As far as speed, sure.. older hardware doesn't run newer OS's as fast.. For the desktops, run whatever OS runs your applications that suits you, it really doesn't matter (assuming you practice safe computing). For the laptops, i'd use Windows 10 personally (if you have to use windows) if it truly is a portable system (meaning you leave the house with it), for both security reasons as well as functionality. I also agree about never running windows 8 if you value your sanity.
    -- Brian

    Systems: Amstad PCW 8256, Apple IIe/II+/GS/Mac+/Mac 512k, Atari 800/520STFM, Commodore 64/128/Amiga 3000/PET 4032/SX-64, IBM PS/1 2121-B82, Kaypro II, Osborne 1, Tandy 1000 SX, TI-99/4A, Timex Sinclair 1000, TRS-80 Color Computer 3/Model 4 GA

  6. #6
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    Quote Originally Posted by TH2002 View Post
    I've had really bad luck with modern operating systems. I haven't had nearly as many problems with Windows 7, but it doesn't really offer any more features than Windows XP in return for its obviously slower performance on older hardware. And Windows 8 and 8.1 with their webby touchscreen-oriented "Metro" interfaces? No thank you.

    But by far the worst offender has been Windows 10. I've made the mistake of installing W10 on three different laptops in the past few years. None of them were even that old when their hard drives failed. The most recent one was a Lenovo gaming laptop from 2014; its hard drive died a little over a year ago, and I've yet to replace it with an SSD.
    Contrast this with my Dell OptiPlex 170L desktop, which has seen almost daily use since 2005, still has the original 40GB drive and it's still going strong to this day. Running Windows XP Home Edition.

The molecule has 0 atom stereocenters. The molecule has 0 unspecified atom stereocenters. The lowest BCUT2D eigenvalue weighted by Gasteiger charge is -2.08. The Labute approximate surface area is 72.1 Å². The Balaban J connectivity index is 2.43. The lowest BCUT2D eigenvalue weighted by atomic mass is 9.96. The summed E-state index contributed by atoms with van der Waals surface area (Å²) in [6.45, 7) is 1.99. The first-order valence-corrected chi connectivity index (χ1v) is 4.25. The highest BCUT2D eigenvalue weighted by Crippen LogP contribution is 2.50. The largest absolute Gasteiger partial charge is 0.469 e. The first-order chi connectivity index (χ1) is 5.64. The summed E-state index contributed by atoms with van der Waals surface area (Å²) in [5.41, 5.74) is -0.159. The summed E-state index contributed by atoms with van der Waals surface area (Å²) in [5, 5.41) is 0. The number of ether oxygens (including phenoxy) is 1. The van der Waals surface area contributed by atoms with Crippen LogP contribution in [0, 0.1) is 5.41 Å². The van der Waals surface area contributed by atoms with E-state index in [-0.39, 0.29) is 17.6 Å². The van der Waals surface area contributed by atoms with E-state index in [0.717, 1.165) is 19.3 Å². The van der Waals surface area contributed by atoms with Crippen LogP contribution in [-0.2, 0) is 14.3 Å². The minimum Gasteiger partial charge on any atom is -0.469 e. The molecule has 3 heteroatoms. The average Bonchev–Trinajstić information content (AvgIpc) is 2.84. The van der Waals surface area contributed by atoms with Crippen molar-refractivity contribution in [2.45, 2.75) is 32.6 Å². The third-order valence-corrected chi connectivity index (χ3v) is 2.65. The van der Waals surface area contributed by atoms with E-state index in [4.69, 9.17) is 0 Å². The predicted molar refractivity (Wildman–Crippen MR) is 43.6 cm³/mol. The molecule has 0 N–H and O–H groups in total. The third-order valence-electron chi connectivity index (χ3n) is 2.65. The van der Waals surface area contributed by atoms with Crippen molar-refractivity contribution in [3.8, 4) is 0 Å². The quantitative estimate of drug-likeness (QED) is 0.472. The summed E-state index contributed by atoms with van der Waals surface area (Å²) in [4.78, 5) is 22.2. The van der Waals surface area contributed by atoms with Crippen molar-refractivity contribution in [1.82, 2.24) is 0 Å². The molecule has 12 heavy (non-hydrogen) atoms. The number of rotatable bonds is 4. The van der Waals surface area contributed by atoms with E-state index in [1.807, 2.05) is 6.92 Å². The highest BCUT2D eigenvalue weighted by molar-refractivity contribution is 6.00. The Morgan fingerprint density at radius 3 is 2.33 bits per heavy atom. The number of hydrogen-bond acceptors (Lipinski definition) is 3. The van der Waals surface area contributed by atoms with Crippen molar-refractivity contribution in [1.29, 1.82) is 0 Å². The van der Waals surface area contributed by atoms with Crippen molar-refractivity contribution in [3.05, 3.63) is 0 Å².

So, does Windows 10 just not like HDDs? Could it be a coincidence, or do they just not make hard drives "like they used to"?
    With laptops Windows/10 does stress the machine more than older OS's. The search function constantly indexes files. I think this is the same as Windows/7 but you may want to disable it...

    https://winaero.com/blog/disable-sea...ng-windows-10/

    but laptops are also easily dropped and hard drives don't like it. I would fit an SSD where ever possible.
    Dave
    G4UGM

    Looking for Analog Computers, Drum Plotters, and Graphics Terminals

  7. #7

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    Windows 10's constant, major (multi-gigabyte) updates every few months really burned through a lot of hard drive space and SSD write cycles. But I've heard that from now on, Microsoft is slowing down new Windows 10 releases to focus more on "quality".

  8. #8

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    If you don't have enough RAM, you could be thrashing the drive just for swapfile.

  9. #9
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    Quote Originally Posted by TH2002 View Post
    Could it be a coincidence
    ...Yes.
    Offering a bounty for: